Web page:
NPR logo Why Is It Called James Farm?

Why Is It Called James Farm?

James Farm, playing a Tiny Cafeteria Concert at NPR headquarters. Patrick Jarenwattananon/NPR hide caption

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Patrick Jarenwattananon/NPR

James Farm, playing a Tiny Cafeteria Concert at NPR headquarters.

Patrick Jarenwattananon/NPR

The new album from the band James Farm is coming out in about two weeks: Tuesday, April 26. Until then, NPR Music is streaming the whole thing, via the First Listen series. Do check it out.

James Farm, aka JAMES FARM, is the new band featuring modern jazz giants Joshua Redman, Aaron Parks, Matt Penman and Eric Harland. It's a collective project, rather than the next Redman or Parks record — actually, as of last year, all four members are at least occasional bandleaders. The multiplicity of composers' voices blends nicely; more of my words on the First Listen page.

One small regret: I haven't yet been able to ask the band about its name. JAME probably stands for Joshua Aaron Matt Eric, but the rest? Here are three hypotheses:

  1. After the Jesse James Farm, the homestead outside of Kansas City where the legendary American outlaw resided and is buried.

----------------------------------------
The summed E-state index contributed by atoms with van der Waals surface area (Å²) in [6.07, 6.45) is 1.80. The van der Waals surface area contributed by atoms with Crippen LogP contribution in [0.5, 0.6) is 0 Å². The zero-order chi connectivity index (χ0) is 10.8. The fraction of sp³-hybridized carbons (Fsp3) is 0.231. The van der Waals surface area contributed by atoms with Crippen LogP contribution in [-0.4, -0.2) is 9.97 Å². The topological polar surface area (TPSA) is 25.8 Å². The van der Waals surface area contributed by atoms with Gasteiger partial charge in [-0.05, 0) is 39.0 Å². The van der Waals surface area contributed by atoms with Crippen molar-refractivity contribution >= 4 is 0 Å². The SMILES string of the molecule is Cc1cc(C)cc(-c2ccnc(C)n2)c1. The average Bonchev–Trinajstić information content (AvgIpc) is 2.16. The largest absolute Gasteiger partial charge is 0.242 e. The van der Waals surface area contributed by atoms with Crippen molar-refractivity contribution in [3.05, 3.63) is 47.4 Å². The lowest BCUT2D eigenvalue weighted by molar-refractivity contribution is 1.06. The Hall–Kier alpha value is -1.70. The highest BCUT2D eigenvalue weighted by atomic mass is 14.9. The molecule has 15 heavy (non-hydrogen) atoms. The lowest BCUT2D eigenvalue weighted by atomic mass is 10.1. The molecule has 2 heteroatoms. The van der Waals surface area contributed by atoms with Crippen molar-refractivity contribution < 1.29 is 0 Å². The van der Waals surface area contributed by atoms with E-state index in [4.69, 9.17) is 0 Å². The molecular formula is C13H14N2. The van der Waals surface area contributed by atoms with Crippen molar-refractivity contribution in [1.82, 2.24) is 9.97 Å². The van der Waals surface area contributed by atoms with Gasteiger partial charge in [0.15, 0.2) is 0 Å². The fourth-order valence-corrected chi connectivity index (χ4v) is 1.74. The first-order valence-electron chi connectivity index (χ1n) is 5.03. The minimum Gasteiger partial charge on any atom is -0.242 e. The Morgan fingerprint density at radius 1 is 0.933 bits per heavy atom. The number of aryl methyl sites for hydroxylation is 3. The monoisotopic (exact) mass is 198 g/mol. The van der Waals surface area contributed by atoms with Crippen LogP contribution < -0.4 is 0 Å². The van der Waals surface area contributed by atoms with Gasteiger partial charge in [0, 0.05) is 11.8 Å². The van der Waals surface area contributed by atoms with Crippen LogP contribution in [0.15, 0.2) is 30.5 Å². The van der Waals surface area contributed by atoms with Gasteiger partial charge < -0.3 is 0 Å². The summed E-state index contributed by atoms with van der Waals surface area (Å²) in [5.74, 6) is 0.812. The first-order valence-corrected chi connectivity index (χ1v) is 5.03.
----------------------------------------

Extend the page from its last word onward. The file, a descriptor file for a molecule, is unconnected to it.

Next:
2. After James Farm Creative, a communications advisory firm based in rural Vermont.
  3. Cheekily, after a subsidiary brand of some agribusiness giant, used for things like 5-pound tubs of butter or cream cheese. (See above.)
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I'm hoping it's the last option, because that would make me enjoy the record even more.

MJAE FARM? L-R: Matt Penman, Joshua Redman, Aaron Parks, Eric Harland. Jimmy Katz/Courtesy of Nonesuch Records hide caption

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Jimmy Katz/Courtesy of Nonesuch Records

MJAE FARM? L-R: Matt Penman, Joshua Redman, Aaron Parks, Eric Harland.

Jimmy Katz/Courtesy of Nonesuch Records